Food trucks could operate downtown near the Morgan County-Decatur Farmers Market, Alabama Center for the Arts and Old State Bank under a proposal made last week by the Decatur Planning Commission.
The proposal now goes to the City Council for consideration as an addition to the mobile vending ordinance.
The Planning Commission unanimously approved Thursday a recommendation that would allow food trucks at three locations on public property downtown:
• The farmers market on First Avenue Southeast, north of Second Street and south of Grant Street.
• On the east side of First Avenue Northeast, north of the alley servicing the Alabama Center for the Arts and south of Lee Street.
• Pedestrian Mall in front of the Old State Bank Building, near Bank and Church streets and Founders Park.
Each food truck would need Planning Department approval to park at any of the three locations.
Council could give final approval to the ordinance changes as soon as next month, and they would take effect immediately.
Planning Commission Chairman Kent Lawrence said they chose the three locations because they’re publicly owned properties. Food trucks will no longer need a special event license to serve at the three locations, according to recent ordinance changes.
The farmers market is jointly owned by the county and city, while the city owns the other two areas.
“We are limited by available spaces and all of them are downtown,” Lawrence said. “The properties in the rest of the city are privately owned.”
A food truck can locate on private property with approval from the owner and the city under the ordinance changes approved by the council earlier this month.
Food trucks can also operate at city parks and facilities like Wilson Morgan Park, Jack Allen Recreation Complex, Point Mallard Park and Ingalls Harbor with permission from the Parks and Recreation Department.
Councilman Kyle Pike, who pushed the ordinance changes with fellow Councilman Carlton McMasters, said three locations is a good start and additional places can be added later.
“They’ll do well in downtown, but I would like to see the options expanded to other areas in the future,” Pike said.
Pike pointed out that the Parks and Recreation-run facilities and parks provide a number of options throughout the city for the food trucks.
Vendor likes locations
Travis Chapman started his food truck business, Just Wing It, on Jan. 31. He said the ordinance changes recently passed by the council open up Decatur as a possible business site for him.
“Originally, I thought I was going to do all of my business in Madison and Huntsville because Decatur was too restrictive,” Chapman said. “I’ve made five or six stops now in Decatur and I’ve done well.”
Chapman, who turned a love of cooking for friends into a business, said he is satisfied with the new proposed locations. His commissary — required by Morgan County Health Department regulations — is at Such-n-Such restaurant on U.S. 31 south of Beltline Road.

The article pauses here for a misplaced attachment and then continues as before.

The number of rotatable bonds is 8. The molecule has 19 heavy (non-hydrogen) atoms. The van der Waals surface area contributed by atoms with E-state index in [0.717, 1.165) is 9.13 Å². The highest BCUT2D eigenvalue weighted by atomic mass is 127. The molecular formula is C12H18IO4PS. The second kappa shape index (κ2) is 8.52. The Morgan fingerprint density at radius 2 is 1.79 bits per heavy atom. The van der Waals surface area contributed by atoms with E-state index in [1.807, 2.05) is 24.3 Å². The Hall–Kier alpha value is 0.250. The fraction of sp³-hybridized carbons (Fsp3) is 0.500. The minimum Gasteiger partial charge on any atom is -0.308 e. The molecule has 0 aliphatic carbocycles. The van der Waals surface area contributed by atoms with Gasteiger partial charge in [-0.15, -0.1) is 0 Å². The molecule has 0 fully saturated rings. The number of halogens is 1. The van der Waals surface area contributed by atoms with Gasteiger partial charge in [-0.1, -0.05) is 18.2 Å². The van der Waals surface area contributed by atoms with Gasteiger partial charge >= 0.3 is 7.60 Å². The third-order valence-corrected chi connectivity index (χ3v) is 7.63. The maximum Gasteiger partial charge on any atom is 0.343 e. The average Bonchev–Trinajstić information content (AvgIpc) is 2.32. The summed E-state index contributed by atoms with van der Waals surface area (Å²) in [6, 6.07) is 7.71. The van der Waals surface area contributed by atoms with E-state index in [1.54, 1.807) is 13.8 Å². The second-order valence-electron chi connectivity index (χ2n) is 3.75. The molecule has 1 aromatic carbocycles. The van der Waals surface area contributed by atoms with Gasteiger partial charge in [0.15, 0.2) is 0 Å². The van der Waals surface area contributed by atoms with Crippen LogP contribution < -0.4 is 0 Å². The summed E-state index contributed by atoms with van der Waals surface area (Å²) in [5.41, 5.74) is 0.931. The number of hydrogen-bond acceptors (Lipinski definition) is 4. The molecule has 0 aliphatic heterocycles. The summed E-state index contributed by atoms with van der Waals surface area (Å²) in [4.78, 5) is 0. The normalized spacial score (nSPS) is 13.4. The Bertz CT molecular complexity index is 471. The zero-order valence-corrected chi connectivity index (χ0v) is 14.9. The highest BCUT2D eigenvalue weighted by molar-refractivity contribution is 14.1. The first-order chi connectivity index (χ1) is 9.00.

“To be honest with you, as closed as Decatur was, three locations are better than none,” Chapman said. “I’m sure they’re trying to promote downtown.”
Old State Bank
The Planning Department initially proposed a food truck zone, bordering Founders Park, along the north side of Church Street Northeast, between Bank and Canal streets and along the west side of the northern end of Bank Street.
But Lawrence said he drove around the park and found that “85% of the parking spaces are in use during the day so allowing food trucks to park there would create a problem.” He then proposed moving it to the Pedestrian Mall in front of the Old State Bank Building.
City Planner Matt Marquis said David Breland, who runs the Old State Bank Building as historic resources administrator, the Police Department and the fire marshal are OK with food trucks using this area in front of one of the city’s oldest buildings.
Lawrence said there will be a limit of two or possibly three trucks in the Pedestrian Mall and they will have to back out to leave.
Marquis said most food trucks’ service windows are on the passenger side, and they will need to face those windows toward Founders Park. They will be “responsible for their own garbage. The city wants to make sure they also clean up around their trucks before they leave.”
The City Council approved the following changes, with a 3-1 vote, to the mobile vending ordinance on Feb. 1 in an effort to attract food trucks to Decatur:
• Creation of the map recommended by the Planning Commission that details areas in downtown where food trucks can park and serve, even without a special event license.
• Food trucks will be allowed on private or semi-private property as well as some city streets, depending on the area.
• A food truck is no longer limited in the number of consecutive days it can serve at one private business.
• Food truck owners still have to buy business licenses. They also must get Health Department approval and submit to its inspections for food ratings.
• They are required by the Health Department to have a commissary, which is a base of operations where they can load and unload, keep food items cold and empty gray water.
• They must have a restroom available if they are at a location for more than two hours, according to the ordinance.
Councilman Billy Jackson cast the lone vote against the changes because he said he is concerned about creating more competition for existing restaurants that are already struggling due to COVID-19 restrictions.